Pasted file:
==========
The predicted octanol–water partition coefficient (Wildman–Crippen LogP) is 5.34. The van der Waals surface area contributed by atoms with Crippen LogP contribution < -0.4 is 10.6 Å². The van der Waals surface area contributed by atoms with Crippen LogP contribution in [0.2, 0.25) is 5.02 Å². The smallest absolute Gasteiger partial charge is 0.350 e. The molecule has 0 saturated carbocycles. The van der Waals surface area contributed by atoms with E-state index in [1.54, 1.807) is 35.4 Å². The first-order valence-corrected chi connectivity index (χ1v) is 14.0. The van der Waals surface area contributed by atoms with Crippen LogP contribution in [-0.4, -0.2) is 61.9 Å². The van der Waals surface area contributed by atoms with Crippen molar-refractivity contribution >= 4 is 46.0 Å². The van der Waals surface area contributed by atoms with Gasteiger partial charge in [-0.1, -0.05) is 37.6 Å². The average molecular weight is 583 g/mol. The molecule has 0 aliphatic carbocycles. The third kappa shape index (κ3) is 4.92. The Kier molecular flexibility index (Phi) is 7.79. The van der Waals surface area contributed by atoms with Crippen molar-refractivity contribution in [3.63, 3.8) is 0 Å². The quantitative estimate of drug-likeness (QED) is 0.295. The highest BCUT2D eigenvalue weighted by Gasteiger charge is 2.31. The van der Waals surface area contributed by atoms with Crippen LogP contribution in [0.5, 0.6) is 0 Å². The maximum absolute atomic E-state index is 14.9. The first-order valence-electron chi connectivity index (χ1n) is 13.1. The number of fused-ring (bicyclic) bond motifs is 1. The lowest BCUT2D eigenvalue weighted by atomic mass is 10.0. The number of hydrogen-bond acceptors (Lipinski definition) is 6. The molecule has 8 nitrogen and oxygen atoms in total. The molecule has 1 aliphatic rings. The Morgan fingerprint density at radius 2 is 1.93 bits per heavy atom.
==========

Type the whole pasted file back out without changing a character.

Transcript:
The predicted octanol–water partition coefficient (Wildman–Crippen LogP) is 5.34. The van der Waals surface area contributed by atoms with Crippen LogP contribution < -0.4 is 10.6 Å². The van der Waals surface area contributed by atoms with Crippen LogP contribution in [0.2, 0.25) is 5.02 Å². The smallest absolute Gasteiger partial charge is 0.350 e. The molecule has 0 saturated carbocycles. The van der Waals surface area contributed by atoms with E-state index in [1.54, 1.807) is 35.4 Å². The first-order valence-corrected chi connectivity index (χ1v) is 14.0. The van der Waals surface area contributed by atoms with Crippen LogP contribution in [-0.4, -0.2) is 61.9 Å². The van der Waals surface area contributed by atoms with Crippen molar-refractivity contribution >= 4 is 46.0 Å². The van der Waals surface area contributed by atoms with Gasteiger partial charge in [-0.1, -0.05) is 37.6 Å². The average molecular weight is 583 g/mol. The molecule has 0 aliphatic carbocycles. The third kappa shape index (κ3) is 4.92. The Kier molecular flexibility index (Phi) is 7.79. The van der Waals surface area contributed by atoms with Crippen molar-refractivity contribution in [3.63, 3.8) is 0 Å². The quantitative estimate of drug-likeness (QED) is 0.295. The highest BCUT2D eigenvalue weighted by Gasteiger charge is 2.31. The van der Waals surface area contributed by atoms with Crippen LogP contribution in [0.5, 0.6) is 0 Å². The maximum absolute atomic E-state index is 14.9. The first-order valence-electron chi connectivity index (χ1n) is 13.1. The number of fused-ring (bicyclic) bond motifs is 1. The lowest BCUT2D eigenvalue weighted by atomic mass is 10.0. The number of hydrogen-bond acceptors (Lipinski definition) is 6. The molecule has 8 nitrogen and oxygen atoms in total. The molecule has 1 aliphatic rings. The Morgan fingerprint density at radius 2 is 1.93 bits per heavy atom.